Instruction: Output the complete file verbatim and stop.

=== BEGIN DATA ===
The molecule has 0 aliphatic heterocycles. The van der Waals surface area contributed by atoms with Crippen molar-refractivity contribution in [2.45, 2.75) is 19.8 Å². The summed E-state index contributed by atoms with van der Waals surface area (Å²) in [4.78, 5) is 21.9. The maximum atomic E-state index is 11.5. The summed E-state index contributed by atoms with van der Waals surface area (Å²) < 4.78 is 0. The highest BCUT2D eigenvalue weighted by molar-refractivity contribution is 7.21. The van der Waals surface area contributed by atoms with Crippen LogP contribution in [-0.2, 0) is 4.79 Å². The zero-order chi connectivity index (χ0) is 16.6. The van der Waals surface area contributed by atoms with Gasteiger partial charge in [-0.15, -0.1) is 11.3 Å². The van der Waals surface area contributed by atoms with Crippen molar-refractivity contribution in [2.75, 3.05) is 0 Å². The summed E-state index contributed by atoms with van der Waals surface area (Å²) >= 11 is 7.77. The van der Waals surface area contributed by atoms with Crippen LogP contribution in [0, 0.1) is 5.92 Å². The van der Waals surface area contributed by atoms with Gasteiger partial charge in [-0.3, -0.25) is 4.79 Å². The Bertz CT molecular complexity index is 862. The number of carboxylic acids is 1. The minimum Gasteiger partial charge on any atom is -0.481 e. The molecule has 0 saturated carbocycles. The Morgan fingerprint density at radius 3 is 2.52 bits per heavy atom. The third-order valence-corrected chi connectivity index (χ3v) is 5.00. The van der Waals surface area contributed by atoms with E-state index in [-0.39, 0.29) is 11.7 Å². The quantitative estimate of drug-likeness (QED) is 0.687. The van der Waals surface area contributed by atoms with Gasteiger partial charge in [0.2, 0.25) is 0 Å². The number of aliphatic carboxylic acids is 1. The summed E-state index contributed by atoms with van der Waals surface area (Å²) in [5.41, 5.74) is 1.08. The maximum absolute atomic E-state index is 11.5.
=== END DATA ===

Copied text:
The molecule has 0 aliphatic heterocycles. The van der Waals surface area contributed by atoms with Crippen molar-refractivity contribution in [2.45, 2.75) is 19.8 Å². The summed E-state index contributed by atoms with van der Waals surface area (Å²) in [4.78, 5) is 21.9. The maximum atomic E-state index is 11.5. The summed E-state index contributed by atoms with van der Waals surface area (Å²) < 4.78 is 0. The highest BCUT2D eigenvalue weighted by molar-refractivity contribution is 7.21. The van der Waals surface area contributed by atoms with Crippen LogP contribution in [-0.2, 0) is 4.79 Å². The zero-order chi connectivity index (χ0) is 16.6. The van der Waals surface area contributed by atoms with Gasteiger partial charge in [-0.15, -0.1) is 11.3 Å². The van der Waals surface area contributed by atoms with Crippen molar-refractivity contribution in [2.75, 3.05) is 0 Å². The summed E-state index contributed by atoms with van der Waals surface area (Å²) >= 11 is 7.77. The van der Waals surface area contributed by atoms with Crippen LogP contribution in [0, 0.1) is 5.92 Å². The van der Waals surface area contributed by atoms with Gasteiger partial charge in [-0.3, -0.25) is 4.79 Å². The Bertz CT molecular complexity index is 862. The number of carboxylic acids is 1. The minimum Gasteiger partial charge on any atom is -0.481 e. The molecule has 0 saturated carbocycles. The Morgan fingerprint density at radius 3 is 2.52 bits per heavy atom. The third-order valence-corrected chi connectivity index (χ3v) is 5.00. The van der Waals surface area contributed by atoms with E-state index in [-0.39, 0.29) is 11.7 Å². The quantitative estimate of drug-likeness (QED) is 0.687. The van der Waals surface area contributed by atoms with Gasteiger partial charge in [0.2, 0.25) is 0 Å². The number of aliphatic carboxylic acids is 1. The summed E-state index contributed by atoms with van der Waals surface area (Å²) in [5.41, 5.74) is 1.08. The maximum absolute atomic E-state index is 11.5.